Selecting Your Procurement Process

Decision - fork in roadeSeminar

In this eSeminar, we will start at the beginning by examining one of the most critical decisions in procurement – the choice to use a binding or non-binding process. Increasingly, organizations across the country are using the “NRFP or Negotiated RFP”. As negotiations always have been (and can continue to be) conducted within a binding Contract A process, we prefer the term “non-binding RFP” to “negotiated RFP” to distinguish between the two approaches.

Since the pivotal decision in Ron Engineering, there have been many court cases considering this issue of Contract A, and in particular, whether parties have breached legal obligations under Contract A that entitle the complaining party to damages. Partly because of these major lawsuits, organizations in Canada have begun to question the wisdom of conducting procurements within the Contract A legal paradigm. The courts have sent a clear signal that owner organizations can in effect ‘opt out’ of Contract A, by including very express language in the RFx document, and ensuring that their conduct is in line with the declared RFx process.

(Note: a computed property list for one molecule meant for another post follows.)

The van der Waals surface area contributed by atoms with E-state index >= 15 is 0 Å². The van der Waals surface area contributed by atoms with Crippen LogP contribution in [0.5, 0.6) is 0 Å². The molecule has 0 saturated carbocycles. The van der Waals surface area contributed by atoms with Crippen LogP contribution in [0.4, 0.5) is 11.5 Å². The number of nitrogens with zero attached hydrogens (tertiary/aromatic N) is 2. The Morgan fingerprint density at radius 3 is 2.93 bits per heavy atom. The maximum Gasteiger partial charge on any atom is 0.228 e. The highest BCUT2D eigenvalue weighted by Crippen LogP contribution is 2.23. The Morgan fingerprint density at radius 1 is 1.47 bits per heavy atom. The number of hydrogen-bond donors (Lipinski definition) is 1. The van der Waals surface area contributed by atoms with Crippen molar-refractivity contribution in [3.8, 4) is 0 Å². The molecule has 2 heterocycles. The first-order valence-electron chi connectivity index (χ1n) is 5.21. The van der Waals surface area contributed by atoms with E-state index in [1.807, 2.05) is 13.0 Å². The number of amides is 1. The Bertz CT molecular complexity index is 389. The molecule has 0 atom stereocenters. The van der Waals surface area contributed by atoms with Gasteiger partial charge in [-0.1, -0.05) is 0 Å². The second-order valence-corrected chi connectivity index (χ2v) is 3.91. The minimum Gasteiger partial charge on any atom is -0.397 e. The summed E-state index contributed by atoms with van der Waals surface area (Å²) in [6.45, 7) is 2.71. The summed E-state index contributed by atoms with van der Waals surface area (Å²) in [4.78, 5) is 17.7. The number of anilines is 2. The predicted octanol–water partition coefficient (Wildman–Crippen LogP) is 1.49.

We’ll explore the option of bypassing Contract A when setting up and conducting competitive procurement processes. At first blush it may seem like a simple and effective strategy to avoid legal liability, however as we will see, the decision requires some critical analysis as additional risks can also be created by this approach.

Learning Objectives

  • Differentiate between binding and non-binding procurement
  • Analyze factors that drive the decision to step outside Contract A and choose a non-binding process
  • Examine non-binding RFx examples

IN-HOUSE DELIVERY

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